• Patches can be set up by dispatchers on the fly OR for MINSEF, you can set it up as a permanent patch.
      • Fillmore Co was told their console is 800 MHz capable. They have a Gold Elite Console, you would have to add another link that ties into the ARMER system, but the console does allow you to set up those patches we are talking about.
      • If Winona Co goes with VHF, we were told we could use the 800 MHz controller in Rochester. Would that be a request that would need to be taken to the SE MN RAC or the State Radio Board?
      • There are several avenues to take this request to the State Radio Board; one avenue would be through the SE MN RAC with a recommendation to the State Board.
      • On VHF you absolutely have to have separation between RF and TX on that antenna.
      • Also need to consider if VHF frequencies will be available – they are extremely difficult to obtain in SE MN.
      • There is no difference in coverage on VHF analog vs. VHF digital. Your RF sites have to be closer together.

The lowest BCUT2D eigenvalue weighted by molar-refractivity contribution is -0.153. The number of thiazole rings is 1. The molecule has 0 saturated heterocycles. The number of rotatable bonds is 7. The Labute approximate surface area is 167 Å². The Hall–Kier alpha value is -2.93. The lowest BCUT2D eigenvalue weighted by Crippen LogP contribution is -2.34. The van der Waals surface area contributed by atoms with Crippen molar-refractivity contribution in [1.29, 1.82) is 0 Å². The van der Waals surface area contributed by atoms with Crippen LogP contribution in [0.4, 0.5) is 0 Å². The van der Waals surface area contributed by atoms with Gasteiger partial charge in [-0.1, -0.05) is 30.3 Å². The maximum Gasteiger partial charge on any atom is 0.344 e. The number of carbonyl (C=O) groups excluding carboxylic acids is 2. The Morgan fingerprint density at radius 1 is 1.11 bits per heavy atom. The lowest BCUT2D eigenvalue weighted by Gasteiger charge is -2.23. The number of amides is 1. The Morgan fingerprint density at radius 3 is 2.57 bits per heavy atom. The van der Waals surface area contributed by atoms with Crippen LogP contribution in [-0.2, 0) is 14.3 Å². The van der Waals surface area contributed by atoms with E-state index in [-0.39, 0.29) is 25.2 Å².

• Dave Pagel is the frequency coordinator in MN.
      • 700 MHz due to be auctioned in January (for data).
      • Auction is for 12 MHz chunk of it for nationwide data system.
      • Mower Co had to go 800 for data, they were not allowed to go 700.
      • There is a statewide 700 MHz plan. Separate from ARMERS 800 MHz, uses completely different infrastructure. Terese Amazi was told it is in the FCC’s “in basket” and that’s where it will stay. Supposed to be decided this month whether it is going to stay where it’s at or be auctioned off.
      • The state tower placement was originally designed for 95% coverage outside the car, not inside the car. Hearing lately that NO, it is 95% coverage for mobiles.